Take one Citroen 2CV, lift it and stuff two motors into it, point it at the Atlas Mountains and go rallying…and it could be yours.
Anything that’s built in a shed is gonna be a ripper, right? Enter this Franken-2CV. It’s the brainchild of Jack Hanon, a mad scientist of a car builder who’d dreamed of racing in the Rallye de l’Atlas but didn’t have the cash to buy something off the shelf.
The thing he built needed to be tough because the 1800-mile long Rallye de l’Atlas was no walk in the park. It took Hanon more than 3000 hours to build his twin-engined 2CV.
So, what is it? It’s a cut and shut of two Citroen Ami frames with two tweaked 1.3L Citroen GSA four pots at either end and connected together. Thumping out a combined 130hp, these twin engines offer a staggering 500% increase in grunt than the original motors.
Both engines kept their transmissions with a shared gear lever and a single clutch pedal to control them.
All of the fibreglass panels can be raised to get access to the complicated setup. It’s running coil springs right around and disc brakes front and back and boasts 12-inches of clearance.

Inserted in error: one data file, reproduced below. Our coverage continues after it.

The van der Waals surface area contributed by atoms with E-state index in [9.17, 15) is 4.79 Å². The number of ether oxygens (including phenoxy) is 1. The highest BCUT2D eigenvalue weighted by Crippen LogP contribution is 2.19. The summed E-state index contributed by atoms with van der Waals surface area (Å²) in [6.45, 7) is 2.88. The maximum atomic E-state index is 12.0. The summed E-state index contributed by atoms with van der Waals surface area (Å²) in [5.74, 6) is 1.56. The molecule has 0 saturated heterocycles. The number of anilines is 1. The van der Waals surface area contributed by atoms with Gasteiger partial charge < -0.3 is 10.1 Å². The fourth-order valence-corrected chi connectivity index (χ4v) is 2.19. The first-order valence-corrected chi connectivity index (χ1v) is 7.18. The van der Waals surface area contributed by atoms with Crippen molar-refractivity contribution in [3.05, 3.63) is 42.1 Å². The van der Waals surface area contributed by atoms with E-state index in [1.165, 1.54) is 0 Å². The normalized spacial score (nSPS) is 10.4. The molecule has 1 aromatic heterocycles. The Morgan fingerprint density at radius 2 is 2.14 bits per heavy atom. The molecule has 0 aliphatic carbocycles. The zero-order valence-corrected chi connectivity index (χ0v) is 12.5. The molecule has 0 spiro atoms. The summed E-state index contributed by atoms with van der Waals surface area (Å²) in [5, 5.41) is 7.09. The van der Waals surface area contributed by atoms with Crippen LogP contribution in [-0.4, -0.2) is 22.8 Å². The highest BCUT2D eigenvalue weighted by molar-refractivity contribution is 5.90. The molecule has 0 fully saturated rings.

Legend goes that after he’d finished building his monster, Hanon drove it around Paris with a sign hanging off it calling for sponsors. He was eventually sponsored by an underwear brand…with some money in his pocket he headed off to the Rallye de l’Atlas.
Hanon and his wife spent a decade rallying the thing before he moved to Canada and passed away in 1990. The 2CV was eventually sold and completely restored and is now up for auction with Bonhams and is expected to fetch between $25,000 – $45,000.
Hanon’s twin-engine 2CV isn’t unique. Citroen itself built more than 600 of the things only theirs were a lot less powerful. And the motors weren’t linked in the same way as Hanon’s. Rather they were totally independent of each other meaning the things were both front-, rear-, and all-wheel drive all at the same time; they ran separate transmissions and fuel tanks too.
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